We constantly see mountains of discarded plastics, unwanted laptops, and cracked televisions. So, it’s not without merit that technology is considered humanity’s largest waste product. But in truth, our innovations in tech have begun opening gateways to combat climate change.
From harnessing renewable sources of energy to reacting against wastefulness, technology is improving the way we interact with our environment. Even the most unlikely global industries are savvy about doing things the green way.
However, as with anything, the status quo often needs a push in the right direction. Change is slow and always has been. There is a long road ahead before reaching the ultimate goal: carbon neutrality. Thankfully there is plenty of accessible technology — internet, phones, computers — available so we can do our bit to help too.
Read on to discover how industries are using technology to reduce carbon emissions, and the ways you can see them along.
Consumer interest in petrol cars has wavered over recent years; the transport industry is moving quickly to develop new technologies and adapt to trends. With sustainability in vogue, there are no prizes for guessing why you haven’t seen a Hummer in the best part of a decade: the 4X4 is as prehistoric as the fuel it guzzles up. Car manufactures are instead harnessing alternative energy sources to replace fossil fuels.
Look towards Volkswagen as a company that has changed its tune. After the brands’ diesel dupe in 2015, Volkswagen has flipped a full one hundred eighty degrees. Now, it is championing electrical energy through the development of Natursrom by a new group company Elli. Naturstrom is clean, carbon-free electricity created to charge your electric cars from home.
But for those not lucky enough to afford an electric car, you can do your part by riding public transport. In the UK, Bristol Council is working hard to keep your environmental conscience clear. Much of the FirstBus fleet is powered by animal and human waste in an attempt to clean air around the local area. By making sure you take advantage of innovative schemes, you can help clean up the transportation industry without having to spend a fortune on a new car.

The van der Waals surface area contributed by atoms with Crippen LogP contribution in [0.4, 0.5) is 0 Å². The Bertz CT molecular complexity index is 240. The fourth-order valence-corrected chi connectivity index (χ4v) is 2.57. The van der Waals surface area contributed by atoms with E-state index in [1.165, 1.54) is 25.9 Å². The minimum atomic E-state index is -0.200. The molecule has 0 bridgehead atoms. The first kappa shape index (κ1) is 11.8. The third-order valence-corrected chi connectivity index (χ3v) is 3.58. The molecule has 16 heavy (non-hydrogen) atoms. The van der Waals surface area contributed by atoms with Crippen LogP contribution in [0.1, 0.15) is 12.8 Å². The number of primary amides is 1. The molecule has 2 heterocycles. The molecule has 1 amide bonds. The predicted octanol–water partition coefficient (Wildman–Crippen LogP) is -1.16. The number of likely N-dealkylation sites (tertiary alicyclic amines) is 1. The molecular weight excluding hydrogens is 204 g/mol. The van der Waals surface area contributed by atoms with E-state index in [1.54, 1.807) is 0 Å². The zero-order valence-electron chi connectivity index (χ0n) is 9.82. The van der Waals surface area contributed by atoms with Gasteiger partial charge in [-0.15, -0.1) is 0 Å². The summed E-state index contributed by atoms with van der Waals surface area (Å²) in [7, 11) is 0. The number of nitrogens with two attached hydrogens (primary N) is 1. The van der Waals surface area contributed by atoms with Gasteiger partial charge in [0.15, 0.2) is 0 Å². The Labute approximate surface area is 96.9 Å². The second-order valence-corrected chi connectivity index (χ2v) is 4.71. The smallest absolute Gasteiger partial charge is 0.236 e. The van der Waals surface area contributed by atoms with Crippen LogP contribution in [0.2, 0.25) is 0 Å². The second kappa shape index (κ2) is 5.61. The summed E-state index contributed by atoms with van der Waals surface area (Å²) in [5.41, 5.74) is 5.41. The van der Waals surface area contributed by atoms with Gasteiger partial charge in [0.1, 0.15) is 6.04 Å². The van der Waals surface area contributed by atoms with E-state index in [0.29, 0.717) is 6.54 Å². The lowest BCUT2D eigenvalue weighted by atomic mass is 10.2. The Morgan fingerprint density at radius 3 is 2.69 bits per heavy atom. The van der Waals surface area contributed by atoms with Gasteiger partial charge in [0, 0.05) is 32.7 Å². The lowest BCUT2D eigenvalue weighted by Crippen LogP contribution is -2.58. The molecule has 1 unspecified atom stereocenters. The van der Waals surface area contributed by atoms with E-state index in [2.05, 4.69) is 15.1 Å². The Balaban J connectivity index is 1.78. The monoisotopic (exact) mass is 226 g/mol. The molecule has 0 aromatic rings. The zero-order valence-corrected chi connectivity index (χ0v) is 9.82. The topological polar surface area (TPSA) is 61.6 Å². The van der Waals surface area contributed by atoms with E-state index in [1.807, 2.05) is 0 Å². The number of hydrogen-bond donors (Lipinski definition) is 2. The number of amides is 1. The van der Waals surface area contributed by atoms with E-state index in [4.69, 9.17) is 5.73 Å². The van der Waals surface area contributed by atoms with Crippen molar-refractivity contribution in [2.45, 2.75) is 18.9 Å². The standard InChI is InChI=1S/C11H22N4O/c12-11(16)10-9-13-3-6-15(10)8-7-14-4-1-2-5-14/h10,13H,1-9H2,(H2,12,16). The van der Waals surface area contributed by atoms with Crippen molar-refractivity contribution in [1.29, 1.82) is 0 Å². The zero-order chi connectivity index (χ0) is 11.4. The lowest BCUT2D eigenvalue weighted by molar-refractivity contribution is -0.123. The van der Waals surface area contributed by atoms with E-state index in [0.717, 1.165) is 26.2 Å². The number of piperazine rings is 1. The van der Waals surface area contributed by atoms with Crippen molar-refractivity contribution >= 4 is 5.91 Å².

Everywhere we look there is some form of protest against urban planning and new build construction. The continuous making of new properties places a persistent burden on the environment. But with an ever-growing global population, profiting on affordable housing is an inevitability few can successfully oppose. One question remains: How will the houses be built?
Technology and science are leading the housing industry along a more sustainable path. Carbon capture or CSS has been touted to not only reduce carbon emissions, but also remove them from the atmosphere. Groups of innovators are looking to commercialize the technology, turning carbon dioxide from a harmful byproduct into building material. So far, viability has only been proven in the lab, but the technology has got us all thinking about an exciting future for the housing industry.
In the meantime, the internet of things has reduced the ripple effect of our own actions. Trusted real estate services are heading online. And while you may find comfort in brick and mortar banks or housing societies, every piece of paper you sign and transaction you complete produces its own carbon footprint.
Sorting everything out online using web-based advisors like the mortgage broker Breezeful encourages you and the industry to go paperless. Everything is conducted online, mitigating the need for carbon-intensive products such as paper.
Reducing paper usage is an important step in fighting climate change. It takes hundreds of gallons of oil just to make one ton of paper. So, handling business online is one of the biggest steps we can take now.
The fashion industry has built its success off the back of popular trends. Why then has it taken so long to get on board with reducing carbon emissions?
The answer: Because fast fashion burns through waste like no tomorrow. Mass consumption has trapped the industry in a vicious circle, with demand for clothes outpacing brands' ability to make lasting changes. When production cannot be slowed down, the ingredients have to change. A great deal of effort is being made into creating sustainable textiles.
H&M is pioneering a new future for fast fashion, committing to environmentally friendly man-made materials. The fashion giant is exploring the consistent use of artificial cellulosic fibers. Although it may sound full of chemicals, MMC is made from the pulp in tree fibers. And to help combat inevitable deforestation issues, they will only use FSC certified forests by 2025.
Better yet, another group of innovators is making real progress bioengineering material out of living organisms. Perhaps there is a way to reduce the fashion industry’s negative impact on the environment after all.
Although tech is merely helping the industry clean up after itself quicker, you can pull your own weight by reusing clothes and browsing charity shops. Recycling by keeping garments off the rubbish pile eases retailers’ need to produce new stuff.
Global industry — through technology — has shown it’s willing to change to the green side as long as it can prove the economic viability. You have read just a few innovative ways of how consumers and industry alike can reduce their carbon footprint. And as technology advances, so will people’s ability to adapt even further.
Written by Laura May
About the Author
Laura May is Digital Editor at Just Another Magazine. We write about beauty, fashion, lifestyle, relationships, travel, trends and anything else that matters to you. Name throwing you off? Don’t take it too seriously – we intend to stand out from the crowd.
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